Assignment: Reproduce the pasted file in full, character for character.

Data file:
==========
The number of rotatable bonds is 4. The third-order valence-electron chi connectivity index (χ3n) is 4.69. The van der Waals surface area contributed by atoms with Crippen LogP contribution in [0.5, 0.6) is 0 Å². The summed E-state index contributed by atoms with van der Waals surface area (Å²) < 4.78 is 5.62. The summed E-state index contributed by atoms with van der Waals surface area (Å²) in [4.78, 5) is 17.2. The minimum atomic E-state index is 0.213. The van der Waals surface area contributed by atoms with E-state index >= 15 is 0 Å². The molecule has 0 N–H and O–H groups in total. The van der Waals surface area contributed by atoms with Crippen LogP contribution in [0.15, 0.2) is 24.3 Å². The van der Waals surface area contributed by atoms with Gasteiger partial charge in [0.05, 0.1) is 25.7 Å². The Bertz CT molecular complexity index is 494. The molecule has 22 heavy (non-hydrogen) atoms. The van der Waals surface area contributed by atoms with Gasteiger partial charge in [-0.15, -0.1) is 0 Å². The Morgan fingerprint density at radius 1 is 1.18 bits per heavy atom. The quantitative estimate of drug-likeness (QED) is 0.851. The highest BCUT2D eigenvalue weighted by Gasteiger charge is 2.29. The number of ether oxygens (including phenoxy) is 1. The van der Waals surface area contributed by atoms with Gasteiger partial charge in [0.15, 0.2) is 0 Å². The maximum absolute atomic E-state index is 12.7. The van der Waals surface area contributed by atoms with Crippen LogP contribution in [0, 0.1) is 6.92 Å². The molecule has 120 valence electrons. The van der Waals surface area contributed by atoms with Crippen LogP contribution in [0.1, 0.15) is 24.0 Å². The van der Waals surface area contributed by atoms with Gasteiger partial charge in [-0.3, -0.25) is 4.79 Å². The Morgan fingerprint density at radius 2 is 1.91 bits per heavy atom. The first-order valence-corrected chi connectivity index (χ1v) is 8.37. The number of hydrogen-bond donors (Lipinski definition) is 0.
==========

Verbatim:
The number of rotatable bonds is 4. The third-order valence-electron chi connectivity index (χ3n) is 4.69. The van der Waals surface area contributed by atoms with Crippen LogP contribution in [0.5, 0.6) is 0 Å². The summed E-state index contributed by atoms with van der Waals surface area (Å²) < 4.78 is 5.62. The summed E-state index contributed by atoms with van der Waals surface area (Å²) in [4.78, 5) is 17.2. The minimum atomic E-state index is 0.213. The van der Waals surface area contributed by atoms with E-state index >= 15 is 0 Å². The molecule has 0 N–H and O–H groups in total. The van der Waals surface area contributed by atoms with Crippen LogP contribution in [0.15, 0.2) is 24.3 Å². The van der Waals surface area contributed by atoms with Gasteiger partial charge in [0.05, 0.1) is 25.7 Å². The Bertz CT molecular complexity index is 494. The molecule has 22 heavy (non-hydrogen) atoms. The van der Waals surface area contributed by atoms with Gasteiger partial charge in [-0.15, -0.1) is 0 Å². The Morgan fingerprint density at radius 1 is 1.18 bits per heavy atom. The quantitative estimate of drug-likeness (QED) is 0.851. The highest BCUT2D eigenvalue weighted by Gasteiger charge is 2.29. The number of ether oxygens (including phenoxy) is 1. The van der Waals surface area contributed by atoms with Gasteiger partial charge in [0.15, 0.2) is 0 Å². The maximum absolute atomic E-state index is 12.7. The van der Waals surface area contributed by atoms with Crippen LogP contribution in [0, 0.1) is 6.92 Å². The molecule has 120 valence electrons. The van der Waals surface area contributed by atoms with Crippen LogP contribution in [0.1, 0.15) is 24.0 Å². The van der Waals surface area contributed by atoms with Gasteiger partial charge in [-0.3, -0.25) is 4.79 Å². The Morgan fingerprint density at radius 2 is 1.91 bits per heavy atom. The first-order valence-corrected chi connectivity index (χ1v) is 8.37. The number of hydrogen-bond donors (Lipinski definition) is 0.